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State Bank of Pakistan is a premium public sector/regulatory institution that over the last 30 years has taken progressive actions in taking responsible fiscal and monetary measures to develop financial market, create financial efficiency, organize the economy (in partnership with Ministry of Finance) and protect the consumer from financial frauds and risks. SBP has also taken progressive measures to enable the growth of Digital Financial Services to reduce financial services cost, wider financial inclusion, financial efficiency and integrating financial value chains into the formal sector. Development agencies, Public Sector Social Benefits Institutions and large Financial and Telco institutions have been pushing financial inclusion with the help of SBP that has seen a decent growth in the development of digital payment infrastructure and market driven outreach, however, the financial inclusion in informal value chains remained disenfranchised from the digital financial sector. This is primarily due to several reasons as listed below;

  1. Individual/Consumer centric market approach by Financial Institutions and Development agencies
  2. Bank led approach towards financial inclusion
  3. Business models and uneven/ineffective tax policy that allow informal value to chains to continue working in opaqueness
  4. Use cases that ignore tradition, cultural context and institutional railroads already embedded in community/business value chains

The pervasiveness of consumer goods retail/distribution, agro distribution, construction sector and religious networks in the entire country as opposed to Government agencies and Financial/Telco institution is incomparable. The institutional structure (formal/informal) that enables the consumer good retail operations, agro distribution, construction and religious network has remained largely disenfranchised from the digital financial landscape. Financial institutions target their infrastructure, marketing and commercial proposition for consumers/individual while ignoring the unique needs of the value chains of the most pervasive segments of the business and society. Without being embedded into the value chains of agro, retail and construction value chains it would not be possible for financial inclusion to scale in an asymmetric, diverse and low literacy/per capita income country.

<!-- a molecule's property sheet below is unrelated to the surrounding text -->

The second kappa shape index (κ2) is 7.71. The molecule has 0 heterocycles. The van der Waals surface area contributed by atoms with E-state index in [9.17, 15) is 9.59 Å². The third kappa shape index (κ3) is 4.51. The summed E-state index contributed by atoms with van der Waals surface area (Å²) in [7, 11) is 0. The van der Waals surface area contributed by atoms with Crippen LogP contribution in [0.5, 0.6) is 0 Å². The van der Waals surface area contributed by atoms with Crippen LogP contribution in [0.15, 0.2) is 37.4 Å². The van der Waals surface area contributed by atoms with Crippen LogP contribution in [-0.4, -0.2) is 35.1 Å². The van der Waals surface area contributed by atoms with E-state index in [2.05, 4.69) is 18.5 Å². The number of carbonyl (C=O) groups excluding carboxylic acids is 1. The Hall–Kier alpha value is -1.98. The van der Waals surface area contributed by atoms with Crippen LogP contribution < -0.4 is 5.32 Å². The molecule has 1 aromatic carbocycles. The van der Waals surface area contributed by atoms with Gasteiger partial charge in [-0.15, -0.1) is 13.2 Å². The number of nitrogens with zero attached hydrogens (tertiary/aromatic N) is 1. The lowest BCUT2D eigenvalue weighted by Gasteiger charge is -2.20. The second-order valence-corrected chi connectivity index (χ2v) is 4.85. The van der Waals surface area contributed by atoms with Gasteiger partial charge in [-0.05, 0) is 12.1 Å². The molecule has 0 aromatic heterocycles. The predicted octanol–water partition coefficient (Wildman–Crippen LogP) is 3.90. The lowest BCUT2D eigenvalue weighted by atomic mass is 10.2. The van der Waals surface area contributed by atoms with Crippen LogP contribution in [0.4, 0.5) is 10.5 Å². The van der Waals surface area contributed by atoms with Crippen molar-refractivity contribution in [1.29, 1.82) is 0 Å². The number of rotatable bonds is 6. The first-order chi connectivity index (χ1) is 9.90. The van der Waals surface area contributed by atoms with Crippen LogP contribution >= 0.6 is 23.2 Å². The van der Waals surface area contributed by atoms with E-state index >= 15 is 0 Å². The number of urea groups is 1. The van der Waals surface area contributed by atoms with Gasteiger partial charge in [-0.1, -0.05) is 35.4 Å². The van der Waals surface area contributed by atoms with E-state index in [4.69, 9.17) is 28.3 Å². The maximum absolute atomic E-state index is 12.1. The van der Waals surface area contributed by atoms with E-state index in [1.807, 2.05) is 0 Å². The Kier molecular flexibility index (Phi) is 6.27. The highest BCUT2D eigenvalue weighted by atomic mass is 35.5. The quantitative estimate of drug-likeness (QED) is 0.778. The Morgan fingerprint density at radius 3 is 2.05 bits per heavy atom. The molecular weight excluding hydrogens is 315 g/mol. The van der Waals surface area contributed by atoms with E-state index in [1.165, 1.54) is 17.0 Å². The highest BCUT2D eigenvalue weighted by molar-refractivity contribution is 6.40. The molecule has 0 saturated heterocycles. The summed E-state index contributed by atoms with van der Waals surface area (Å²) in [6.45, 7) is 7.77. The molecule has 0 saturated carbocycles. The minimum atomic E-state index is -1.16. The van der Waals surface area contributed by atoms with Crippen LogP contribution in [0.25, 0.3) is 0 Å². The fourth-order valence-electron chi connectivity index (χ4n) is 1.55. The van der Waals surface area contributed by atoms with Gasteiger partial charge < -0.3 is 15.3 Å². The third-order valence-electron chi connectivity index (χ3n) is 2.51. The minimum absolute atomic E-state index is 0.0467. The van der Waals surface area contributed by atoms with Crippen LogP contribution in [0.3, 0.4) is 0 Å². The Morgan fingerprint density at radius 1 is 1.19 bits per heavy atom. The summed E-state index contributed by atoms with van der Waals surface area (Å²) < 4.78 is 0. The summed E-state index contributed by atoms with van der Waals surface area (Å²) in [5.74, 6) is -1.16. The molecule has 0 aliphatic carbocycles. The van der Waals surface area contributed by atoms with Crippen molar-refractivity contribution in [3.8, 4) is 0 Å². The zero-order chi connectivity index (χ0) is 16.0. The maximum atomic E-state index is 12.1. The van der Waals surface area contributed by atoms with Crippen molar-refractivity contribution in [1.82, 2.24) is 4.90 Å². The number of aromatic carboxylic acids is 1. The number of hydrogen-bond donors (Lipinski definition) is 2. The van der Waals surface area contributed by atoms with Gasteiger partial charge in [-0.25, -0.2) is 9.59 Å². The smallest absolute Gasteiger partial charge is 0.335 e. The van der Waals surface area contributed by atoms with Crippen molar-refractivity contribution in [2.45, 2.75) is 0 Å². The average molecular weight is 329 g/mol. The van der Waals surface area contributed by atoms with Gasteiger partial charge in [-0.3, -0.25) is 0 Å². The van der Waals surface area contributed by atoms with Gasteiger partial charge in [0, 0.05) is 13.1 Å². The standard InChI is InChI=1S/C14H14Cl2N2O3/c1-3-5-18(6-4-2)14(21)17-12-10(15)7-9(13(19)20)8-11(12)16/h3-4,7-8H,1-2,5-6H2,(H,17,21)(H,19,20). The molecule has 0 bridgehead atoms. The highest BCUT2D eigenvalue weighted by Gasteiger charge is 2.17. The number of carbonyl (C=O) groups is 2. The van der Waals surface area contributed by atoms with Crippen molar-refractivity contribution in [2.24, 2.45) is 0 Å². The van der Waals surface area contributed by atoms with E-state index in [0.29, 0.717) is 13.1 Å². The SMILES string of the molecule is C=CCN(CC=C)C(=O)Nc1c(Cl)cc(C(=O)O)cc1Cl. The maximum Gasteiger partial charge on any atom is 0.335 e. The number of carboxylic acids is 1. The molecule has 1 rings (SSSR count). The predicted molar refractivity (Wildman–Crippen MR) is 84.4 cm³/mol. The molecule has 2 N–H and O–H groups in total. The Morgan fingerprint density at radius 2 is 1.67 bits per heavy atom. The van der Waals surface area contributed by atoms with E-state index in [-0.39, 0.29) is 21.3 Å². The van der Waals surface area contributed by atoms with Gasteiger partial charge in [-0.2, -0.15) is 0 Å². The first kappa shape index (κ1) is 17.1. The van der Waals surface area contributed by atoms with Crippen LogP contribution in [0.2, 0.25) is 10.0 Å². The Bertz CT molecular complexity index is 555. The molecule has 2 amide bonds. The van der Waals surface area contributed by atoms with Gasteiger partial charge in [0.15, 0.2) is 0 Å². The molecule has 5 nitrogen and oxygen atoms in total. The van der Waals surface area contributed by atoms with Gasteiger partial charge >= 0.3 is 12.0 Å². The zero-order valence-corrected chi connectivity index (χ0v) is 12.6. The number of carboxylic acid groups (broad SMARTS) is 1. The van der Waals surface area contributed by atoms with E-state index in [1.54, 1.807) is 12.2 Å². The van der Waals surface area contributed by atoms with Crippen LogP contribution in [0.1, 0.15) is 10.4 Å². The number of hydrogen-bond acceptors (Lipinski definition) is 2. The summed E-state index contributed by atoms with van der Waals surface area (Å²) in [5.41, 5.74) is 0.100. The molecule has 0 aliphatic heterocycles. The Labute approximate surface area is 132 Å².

Haball as Pakistan’s first B2B Fintech and Corporate aggregator approached the SBP Innovation Challenge Facility under National Financial Inclusion Strategy Directorate to present an institutional/corporate top-down approach towards financial inclusion that required the digitization of supply chain for payments and financing. The core assumption was that the pervasive ability of corporate supply chains to reach out to markets for selling goods need to be used as platforms for digital financial inclusion. Irrespective of level of formality each sector has, payments and financing were a universal requirement. A platform that can connect the stakeholders in each value chain for payments and financing would impose on its beneficiaries the need to be included financially by digital means along with exposing themselves in terms of tax transparency.

The NFIS SBP team operates under the SBP Micro Finance and Agri Credit Department that has deeper insights on the problems of specific value chains and guided Haball in the ideation and implementation of a platform that is inclusive and agnostic and seeks to digitize entire supply chains for all the corporate and financial institutions. Furthermore, the SBP-NFIS team stressed on the need for financing and agnostic retail enablement as the key infrastructural measure that allows financial institutions to access Retail segment for financing and servicing their payment needs.

The grant funded by UK-DFID envisioned setting up a digital supply chain payments and financing platform for Manufacturers, Distributors, Retailers, Micro-finance Wallet providers, PSO/PSP, Banks, Islamic funds and Takaful providers.